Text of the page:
"The Mindful Writer will help you to keep faith in writing, to keep laying down word after word when it feels impossible." (Writing Our Way Home)

About the Author

Dinty W. Moore is author of The Mindful Writer: Noble Truths of the Writing Life, as well as the memoir Between Panic and Desire, winner of the Grub Street Nonfiction Book Prize in 2009. Moore has published essays and stories in The Southern Review, The Georgia Review, Harpers, The New York Times Sunday Magazine, The Philadelphia Inquirer Magazine, Iron Horse Literary Review, and Crazyhorse, among numerous other venues. A professor of nonfiction writing at Ohio University, Moore lives in Athens, Ohio, where he grows heirloom tomatoes and edible dandelions.

More About the Author

Dinty W. Moore was born and raised in Erie, Pennsylvania, and spent his formative years fishing for bluegill, riding a bike with a banana seat, and dodging the Sisters of St. Joseph. He earned a BA in writing from the University of Pittsburgh, worked briefly as a journalist, and also served short stints as a documentary filmmaker, modern dance performer, zookeeper, and Greenwich Village waiter. It was only after failing at each of these professions that he went on to earn an MFA in fiction writing from Louisiana State University.

A National Endowment for the Arts fellowship recipient, Moore has guest taught creative nonfiction seminars across the United States and in Europe. In addition to editing the internet journal, Brevity, he is on the editorial board of Creative Nonfiction magazine.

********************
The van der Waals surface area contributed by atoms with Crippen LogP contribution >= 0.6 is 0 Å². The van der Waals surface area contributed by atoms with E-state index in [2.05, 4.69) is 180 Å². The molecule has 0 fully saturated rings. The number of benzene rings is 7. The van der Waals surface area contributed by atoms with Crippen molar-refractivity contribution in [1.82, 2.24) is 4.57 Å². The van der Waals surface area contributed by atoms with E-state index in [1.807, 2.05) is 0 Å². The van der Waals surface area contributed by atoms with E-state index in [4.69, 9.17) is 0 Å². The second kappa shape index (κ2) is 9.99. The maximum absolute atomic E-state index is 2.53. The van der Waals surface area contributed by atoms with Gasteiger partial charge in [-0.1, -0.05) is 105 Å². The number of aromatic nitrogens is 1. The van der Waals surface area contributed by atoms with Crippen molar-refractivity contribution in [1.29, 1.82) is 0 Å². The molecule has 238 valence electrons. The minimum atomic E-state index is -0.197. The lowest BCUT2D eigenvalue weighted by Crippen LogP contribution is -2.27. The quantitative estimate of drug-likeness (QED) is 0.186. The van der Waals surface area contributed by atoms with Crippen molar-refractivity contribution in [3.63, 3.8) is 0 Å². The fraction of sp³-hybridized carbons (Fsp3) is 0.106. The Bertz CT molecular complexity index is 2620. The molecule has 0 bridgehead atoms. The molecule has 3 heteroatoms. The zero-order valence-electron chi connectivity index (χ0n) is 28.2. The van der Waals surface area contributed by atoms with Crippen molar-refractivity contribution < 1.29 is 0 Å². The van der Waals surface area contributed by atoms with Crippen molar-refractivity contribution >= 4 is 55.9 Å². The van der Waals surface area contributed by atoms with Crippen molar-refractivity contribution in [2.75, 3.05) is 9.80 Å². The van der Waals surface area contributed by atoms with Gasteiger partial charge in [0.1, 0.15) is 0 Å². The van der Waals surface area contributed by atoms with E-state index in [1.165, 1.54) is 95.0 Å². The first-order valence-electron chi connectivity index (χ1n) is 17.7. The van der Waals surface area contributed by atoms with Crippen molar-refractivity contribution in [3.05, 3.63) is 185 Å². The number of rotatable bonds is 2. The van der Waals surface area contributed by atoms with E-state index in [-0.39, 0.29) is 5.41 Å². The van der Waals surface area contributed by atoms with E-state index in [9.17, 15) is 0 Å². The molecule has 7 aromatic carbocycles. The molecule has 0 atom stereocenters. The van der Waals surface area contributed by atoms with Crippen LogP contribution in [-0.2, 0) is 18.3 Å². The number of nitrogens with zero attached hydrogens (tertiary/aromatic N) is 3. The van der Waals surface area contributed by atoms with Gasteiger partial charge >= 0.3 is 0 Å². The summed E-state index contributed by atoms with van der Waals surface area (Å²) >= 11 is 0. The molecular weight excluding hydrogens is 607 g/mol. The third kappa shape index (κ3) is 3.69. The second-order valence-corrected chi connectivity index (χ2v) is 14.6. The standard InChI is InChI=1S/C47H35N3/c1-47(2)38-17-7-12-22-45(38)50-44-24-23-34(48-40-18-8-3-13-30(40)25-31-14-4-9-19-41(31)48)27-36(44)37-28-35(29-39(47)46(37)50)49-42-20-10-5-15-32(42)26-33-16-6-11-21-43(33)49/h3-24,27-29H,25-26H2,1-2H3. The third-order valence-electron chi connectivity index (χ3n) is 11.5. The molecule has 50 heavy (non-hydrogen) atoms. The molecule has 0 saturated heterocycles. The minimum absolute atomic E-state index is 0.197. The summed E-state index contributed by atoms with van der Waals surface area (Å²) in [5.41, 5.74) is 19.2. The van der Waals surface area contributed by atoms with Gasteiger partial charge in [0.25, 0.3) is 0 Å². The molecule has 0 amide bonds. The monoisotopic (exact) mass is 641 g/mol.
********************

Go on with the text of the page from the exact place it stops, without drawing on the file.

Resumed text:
Moore teaches writing at Ohio University.

Customer Reviews

4.7 out of 5 stars
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Reading it made me feel good.
A Reader
In both books, Mr. Moore gave me tools I needed to proceed confidently in a direction I was already headed with just the right push at just the right time.
tom
The interplay between the quotes and Moore's observations about the writer's life give the reader a sense of community.
Rebecca A. Saxton

Most Helpful Customer Reviews

30 of 30 people found the following review helpful By A Reader on April 6, 2012
Format: Hardcover
You know Lao Tze. He's the Chinese sage who wrote the Tao Te Ching and gave us aphorisms like "One who knows doesn't speak; one who speaks doesn't know." I've come to think of Dinty Moore as a contemporary Lao Tze and of THE MINDFUL WRITER as a Tao Te Ching for the 21st Century.

As a writing teacher myself, I've never been able to find a text book I could actually use. THE MINDFUL WRITER is that book. Why? Because in its paradoxical wisdom, it doesn't seek to teach. It seeks to give insight, lend support, encouragement, and sometimes to offer an outright kick in the pants to a writer who wants to "be taught." It's the Catch-22 of writing: any good teacher doesn't teach. S/he only helps a writer discover what's already there, inside him/her and bring that to the surface with absolute clarity. That's what THE MINDFUL WRITER DOES. It settles the writer into the heart of writing.